Thoughts on Zimbabwe & Empire

December 21, 2008 § Leave a comment

The Canadian Broadcasting Corporation reports today the the United States has no faith in the deal cut in September that would see Mugabe and Tsvangirai share power, with the former as President and the latter as Prime Minister.  The United States doesn’t believe that Mugabe intends to actually do so. Jendayi Frazer, who is the US Assistant Secretary of State for Foreign Affairs, also noted to reporters in Pretoria, South Africa, that Mugabe’s claims that the west is engaging in biological warfare by launching cholera in Zimabwe shows that Mugabe is “a man who’s lost it, who’s losing his mind, who’s out of touch with reality.”

Tsvangirai, meanwhile, claims that 42 of his supporters have been abducted by state agents, and so he and his Movement for Democratic Change have pulled out of power-sharing discussions if nothing is put forth by New Year’s Day.

That is discouraging. 

Meanwhile, the CBC allows for people to pontificate on news stories on its website, which usually leads to a whole raft of, for the lack of a better term, interesting positions put forth.  One argues the following: “Currently popular opinion that “Mugabe is guilty for everything” is apparent oversimplification. The sad truth is that if it was not Mugabe, it would have been Nkomo; if not Nkomo it would have been someone else, but the result would have been the same, as the same scenario repeats itself over and over again in literally ALL African countries liberated from “white rule”. The history of failures of newly liberated African countries proves over and over again that “equal representation” democracy does not work in Africa.”  By “equal representation”, he means equality between blacks and whites.  He goes onto argue that blacks in the former Rhodesia were still tribesmen in the 60s and 70s and were not literate, nor did they speak English.  This, in his mind, means that black Rhodesians were not ready for democracy and self-rule.  

He also argues that land was distributed equally to blacks and whites under British rule in Rhodesia and that whites farmed the land better, whereas black farms suffered from soil erosion.  Of course, in reality, white Britons received the vast majority of land in Rhodesia, all of it well-drained, fertile, and on flat land.  Blacks, on the other hand, got less land (though they were the majority) and it tended to be land on hillsides, have poor soil, and not well drained.  

Another poster argues, after having read an article in The Economist on the civil war in Congo, and Rwanda’s involvement therein, argues that all of the people commenting on this article “blames the west, the US, Britain, France or China. They blame greedy corperations, they blame a weak AU. Anyone but the combatants. A continent that cannot take responsibility for it’s actions cannot rule itself.”  He actually posts in response to this article, too, arguing that Africans behave like spoiled teenagers.  I think he’s referring to the leadership cadre.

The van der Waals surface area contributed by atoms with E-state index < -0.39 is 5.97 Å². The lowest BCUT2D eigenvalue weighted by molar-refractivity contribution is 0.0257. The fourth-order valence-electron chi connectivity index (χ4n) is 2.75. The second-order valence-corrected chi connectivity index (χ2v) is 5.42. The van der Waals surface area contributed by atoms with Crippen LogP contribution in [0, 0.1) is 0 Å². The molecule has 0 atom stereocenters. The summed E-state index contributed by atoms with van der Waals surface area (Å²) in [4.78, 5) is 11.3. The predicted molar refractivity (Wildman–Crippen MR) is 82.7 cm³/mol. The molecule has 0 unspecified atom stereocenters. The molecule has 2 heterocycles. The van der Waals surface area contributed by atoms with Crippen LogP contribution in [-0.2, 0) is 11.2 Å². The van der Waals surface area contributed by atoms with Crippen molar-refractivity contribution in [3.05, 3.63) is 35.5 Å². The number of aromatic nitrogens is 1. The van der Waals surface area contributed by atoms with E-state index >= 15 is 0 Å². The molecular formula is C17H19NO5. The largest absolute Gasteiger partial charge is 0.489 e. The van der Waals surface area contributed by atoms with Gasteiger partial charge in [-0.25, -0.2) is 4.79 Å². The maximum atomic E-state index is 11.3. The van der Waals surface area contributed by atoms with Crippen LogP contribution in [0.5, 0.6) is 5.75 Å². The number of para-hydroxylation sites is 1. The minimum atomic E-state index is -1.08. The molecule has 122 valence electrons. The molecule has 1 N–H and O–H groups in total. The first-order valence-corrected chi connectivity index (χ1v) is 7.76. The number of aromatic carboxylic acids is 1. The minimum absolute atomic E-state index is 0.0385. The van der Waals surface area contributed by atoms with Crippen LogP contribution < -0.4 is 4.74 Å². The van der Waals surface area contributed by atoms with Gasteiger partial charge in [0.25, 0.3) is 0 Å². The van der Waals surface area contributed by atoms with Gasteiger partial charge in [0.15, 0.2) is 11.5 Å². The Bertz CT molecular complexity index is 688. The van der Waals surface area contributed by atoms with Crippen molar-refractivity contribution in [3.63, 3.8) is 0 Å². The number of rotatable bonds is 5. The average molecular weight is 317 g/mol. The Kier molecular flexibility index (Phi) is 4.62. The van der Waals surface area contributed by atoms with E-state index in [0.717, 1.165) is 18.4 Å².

I find this kind of commentary depressing.  The first poster on the CBC’s website is basically making the same argument the British used for centuries to justify their colonialism in various parts of the world, including India, Rhodesia, and Ireland.  The natives aren’t ready to rule themselves.  Funny, but seems to me that they were doing fine before being colonised.  A former colleague once argued in response, vis-à-vis Ireland, that the British united the fractious kingdoms of Ireland into a unified nation.  This, in his mind, justified imperialism and colonialism, and the horrors attached thereto.  

As for the poster’s argument that the fact that black Rhodesians did not even speak English meant that they were unfit for democracy and self-rule is so far beyond the pale of being worth responding to.

The second poster’s arguments are from the same vein.  In the end, on The Economist‘s website he seems to be arguing that it is time for Zimbabweans to rise up against Mugabe.  Fair enough, but the poster is also Canadian.  He lectures people that in Canada, when faced with a corrupt régime, we turf them out of office.  As I noted in a previous post, this is exactly what Zimbabweans tried to do in the spring of 2008, vote Mugabe out of office.  Mugabe refuses to take heed.  I also noted that Mugabe’s response has been violence.  Very easy to be sitting in Canada and suggest that people who are starving, poor, desperate just to survive, to say nothing of the cholera epidemic, should be taking up arms against their government.  Very easy.  But then he goes on to suggest that Africans are spoiled teenagers and the continent (the entire continent, mind) is incapable of self-rule, though he does pat South Africa on the back for being on the right track.  

Commentary like this just astounds me.  Where do you start to respond to this?  It’s so wrapped up in racist, colonialist mindsets.  The logic of their argument is inconsistent, arguing on the one hand that the citizens of Zimbabwe need to rise up against Mugabe, and then arguing that Africans are incapable of ruling themselves.  Which one is it?  Then they complain that everyone blames the west, in purposeful reductionism.  The problem with this type of mindset is that, 1) it refuses to recognise the legacy of colonialism, and 2) it advocates neo-colonialism as a solution.  This, my friends, is what logicians call circular logic.  Me, I call it disturbing and offensive.


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